The True Costs Behind Poor Conditioned Roads
Each year, The United States Department of Transportation releases an annual report (updated quarterly) on National Transportation Statistics. This 500+ page document has more than 260 data tables. The report provides data on:
- The extent, condition, use, and performance of the physical transportation network.
- The details of transportation’s safety record (Accidents, fatalities, injuries by mode).
- Relationship between transportation and the economy.
- Transportation’s contribution to GDP. (in 2012 it was 10%; A $1.5 trillion industry)
- Employment by industry and occupation
- Transportation energy use and transportation-related environmental impacts.
Here is the link to the full report:
One clearly noticeable trend seen through these statistics is that America’s transportation system is being used at a rate that is rapidly increasing. Consider the following statistics found in this DOT NTS report.
In 2012 there was a total of 4.1 million miles of public roads and streets
In 1960 there was a total of 3.55 million miles, So around 500,000 miles added in the past 50 years
In 2011 there was a total of 253 million registered vehicles in the U.S.
In 1960 there was a total of 74.4 million vehicles
This translates into:
In 2011 there was a total of 62 cars to every 1 mile of road in the United States
In 1960 there was a total of 21 cars to every 1 mile
3x as many Cars per Mile of road
This means that:
Millions of miles of roads have not only withstood wear and tear from vehicle travel for over 50 years,
But also that these roads are experiencing wear and tear at over 3x times the rate they did 50 years ago.
Thus public roads need the proper maintenance to keep up with this increasing usage. So one must ask the question…
“Are our roads receiving the proper maintenance?”
To find the answer we can refer to TRIP
TRIP is a private, non-profit, “national transportation research group.”
TRIP conducts research and analyzes surface transportation issues.
Of the 10 or so reports found on their website, the following link provides a very comprehensive look at the poor condition many of the nation’s roads are in.
- Over 25 percent of the nation’s roads are classified as being in “Poor Condition”
- The average motorist is losing $377 annually in additional vehicle operating costs as a result of driving on roads in need of repair
- In Los Angeles, the additional annual operating cost is $832!
- In Los Angeles, 64 percent of roads are classified as being in “Poor Condition
- The current Federal Transportation Program is set to expire Sept. 30, 2014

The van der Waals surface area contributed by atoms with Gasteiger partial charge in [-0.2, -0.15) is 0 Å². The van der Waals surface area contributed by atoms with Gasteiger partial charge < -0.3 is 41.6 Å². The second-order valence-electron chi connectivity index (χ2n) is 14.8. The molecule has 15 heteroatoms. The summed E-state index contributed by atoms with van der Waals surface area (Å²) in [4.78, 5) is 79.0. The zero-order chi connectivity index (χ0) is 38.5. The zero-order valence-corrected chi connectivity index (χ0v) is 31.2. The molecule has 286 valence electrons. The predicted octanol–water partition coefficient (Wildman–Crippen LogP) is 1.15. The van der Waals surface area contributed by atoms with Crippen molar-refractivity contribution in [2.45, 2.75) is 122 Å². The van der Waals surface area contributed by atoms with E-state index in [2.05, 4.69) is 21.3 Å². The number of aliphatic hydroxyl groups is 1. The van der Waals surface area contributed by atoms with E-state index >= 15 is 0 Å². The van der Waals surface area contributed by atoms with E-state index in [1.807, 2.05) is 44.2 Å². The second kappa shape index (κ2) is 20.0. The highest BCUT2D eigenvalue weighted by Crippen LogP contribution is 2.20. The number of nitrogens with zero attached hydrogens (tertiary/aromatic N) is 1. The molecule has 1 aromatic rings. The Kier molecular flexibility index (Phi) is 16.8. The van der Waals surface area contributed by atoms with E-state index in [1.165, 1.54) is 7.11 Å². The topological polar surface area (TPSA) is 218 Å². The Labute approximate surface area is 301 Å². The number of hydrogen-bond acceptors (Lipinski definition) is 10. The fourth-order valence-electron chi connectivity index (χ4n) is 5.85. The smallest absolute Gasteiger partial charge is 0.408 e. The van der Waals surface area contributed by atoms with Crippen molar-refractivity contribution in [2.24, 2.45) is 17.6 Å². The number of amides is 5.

- Through all levels of government, the nation spends $36.5 billion a yearon public roads
- DOT estimates annual investment needed to maintain roads $44 billion a year
- DOT estimates the amount needed to modestly improve roads $55 billion a year
These numbers suggest that the nation is short $7.5 billion a year just to properly maintain roads, which answers the original question, are our roads receiving the proper maintenance.
It also explains why there is such a high percentage of “Poor Roads,” there isn’t adequate funding.
To make matters worse, this shortage is seen at the current level of funding, which as of now, will be halted on a federal level with a cash shortfall in the Highway Trust Fund.
So what can we do about this?
The TRIP study, along with the Federal Highway Administration, suggests the following:
- Adopting a “Pavement Preservation Approach” that emphasizes making early initial repairs to pavement surfaces
- The use of thicker pavements / more durable designs such as high performance concrete pavement
The reasons being:
- Initial pavement preservation can only be done on road surfaces that are structurally sound. Roads with significant deterioration require costly, short-term repairs until reconstruction is pursued.
- The overreliance on short-term repairs, with the focus on current pavement surface conditions will eventually create a backlog of pavement and rehabilitation needs
- A Preventative maintenance approach to keeping pavement in good condition has been found to reduce overall pavement life cycle costs by approximately one-third over a 25-year period.
By adequately repairing our roads, traffic and congestion will decrease and rideability will increase. According to the American Association of State Highway and Transportation Officials, every $1 spent to keep a road in good condition avoids $6-14 needed later to rebuild the same road once it has deteriorated significantly. Thus, the benefits outweigh the cost. Yet, the outcome ultimately depends on government budgeting.
Penhall Company’s Pavement Services Division specializes in providing concrete pavement preservation for transportation agencies and commercial clients. We have rejuvenated thousands of miles of concrete, transforming distressed roads into like-new highways. With the utmost adherence to safety standards and structural integrity, we allow our clients to preserve pavement while conserving costs.